Read her paper here: https://link.springer.com/chapter/10.1007/978-3-031-22695-3_13
Follow her on Twitter here: @CaitAshfordOwen
Connect with her on LinkedIn here: https://www.linkedin.com/in/caitlin-owen-5b9b08193/
The Semantic Layer and AutoML
Today we're talking with Gaurav Rao, the EVP & GM of Machine Learning and AI at AtScale, a company centered around the semantic layer.
For some time now, I've been feeling that there is a deep connection between a formal articulation of business context and the realization of the dream of AutoML, so I searched for people in the space who can help shine light on this direction.
Gaurav is one of the few who can speak about this. As you'll hear, he's extremely pedagogic and he's walking us through the origins of the concept, how it addresses some of the challenges that businesses face when trying to operationalize their ML, what it takes to build a universal semantic layer, how downstream ML applications are affected by the presence or absence of a semantic layer, and how the space of AutoML factors into this.
Connect his Gaurav and learn more about the semantic layer through his LinkedIn: https://www.linkedin.com/in/gauravraotechenthusiast/
Foundation Models: The term and its origins
Today Ankush Garg is speaking with Rishi Bommasani, PhD student at Stanford and one of the originator of the term Foundation Models.
They’re talking about the origins of the term Foundation Model, which he and his group advanced, in the paper "On the Opportunities and Risks of Foundation Models".
They’ll talk about self-supervision, issues of scale, the motivation behind the terminology, the origins of the Research for Foundation Models Institute at Stanford, outcome homogenization, emergence and phase transitions, and some of the social consequences to look out for.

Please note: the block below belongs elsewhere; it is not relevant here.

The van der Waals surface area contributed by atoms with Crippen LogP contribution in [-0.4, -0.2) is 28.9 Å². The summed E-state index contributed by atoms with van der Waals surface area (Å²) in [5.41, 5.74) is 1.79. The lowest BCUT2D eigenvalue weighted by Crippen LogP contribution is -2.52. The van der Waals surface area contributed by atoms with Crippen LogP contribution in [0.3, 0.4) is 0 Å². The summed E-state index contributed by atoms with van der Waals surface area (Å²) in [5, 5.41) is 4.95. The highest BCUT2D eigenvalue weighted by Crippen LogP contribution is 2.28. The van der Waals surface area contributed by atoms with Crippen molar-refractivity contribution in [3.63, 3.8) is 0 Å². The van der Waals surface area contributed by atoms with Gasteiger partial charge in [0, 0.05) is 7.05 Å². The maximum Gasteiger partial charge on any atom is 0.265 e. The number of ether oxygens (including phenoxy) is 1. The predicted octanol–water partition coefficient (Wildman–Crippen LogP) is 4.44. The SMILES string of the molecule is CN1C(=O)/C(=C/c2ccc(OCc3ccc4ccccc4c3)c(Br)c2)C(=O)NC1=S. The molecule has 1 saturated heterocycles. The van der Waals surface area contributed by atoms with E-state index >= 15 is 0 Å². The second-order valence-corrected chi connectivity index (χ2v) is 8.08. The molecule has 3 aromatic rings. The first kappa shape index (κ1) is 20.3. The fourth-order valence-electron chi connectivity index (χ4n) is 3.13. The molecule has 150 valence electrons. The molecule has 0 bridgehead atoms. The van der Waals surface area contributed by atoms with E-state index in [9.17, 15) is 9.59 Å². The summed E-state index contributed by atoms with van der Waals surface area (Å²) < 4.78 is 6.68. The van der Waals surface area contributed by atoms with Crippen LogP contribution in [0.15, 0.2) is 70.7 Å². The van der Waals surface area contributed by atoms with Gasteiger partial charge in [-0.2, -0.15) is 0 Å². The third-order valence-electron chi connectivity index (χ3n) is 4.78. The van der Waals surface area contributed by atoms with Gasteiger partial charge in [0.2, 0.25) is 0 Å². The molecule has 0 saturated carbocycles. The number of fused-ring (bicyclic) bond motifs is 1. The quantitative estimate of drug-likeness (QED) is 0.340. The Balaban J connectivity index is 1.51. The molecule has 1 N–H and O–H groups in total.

Thank you both for this conversation. As the world is coming to terms with GPT-4, this will be increasingly relevant.
Paper: On the Opportunities and Risks of Foundation Models.
Rishi's twitter: @RishiBommasani
Center for Research on Foundation Models (CRFM)
The Business and Engineering of AutoML Products with Raymond Peck
Today we're talking with Raymond Peck, a senior engineer and director in the AutoML space. He spent time at H2O, dotData, Alteryx and many other places.
This is a fascinating conversation about the business, engineering, and science of machine learning automation in production. Learning about his experience is crucial for understanding the biography of the space.
We discuss the early motivations behind AutoML, the initial value propositions that propelled the first movers in the market, the market dynamics that operated in the early days, the evolution of the relevant engineering and science, how customers evaluate AutoML tools, the role of feature engineering and relational tables, the crucial role that explainability plays in AutoML, and many more topics.
Raymond is a prolific writer on LinkedIn. You should follow him here: https://www.linkedin.com/in/raymondpeck/.
Excellent niche technical content
Host does a good job of researching and getting people to open up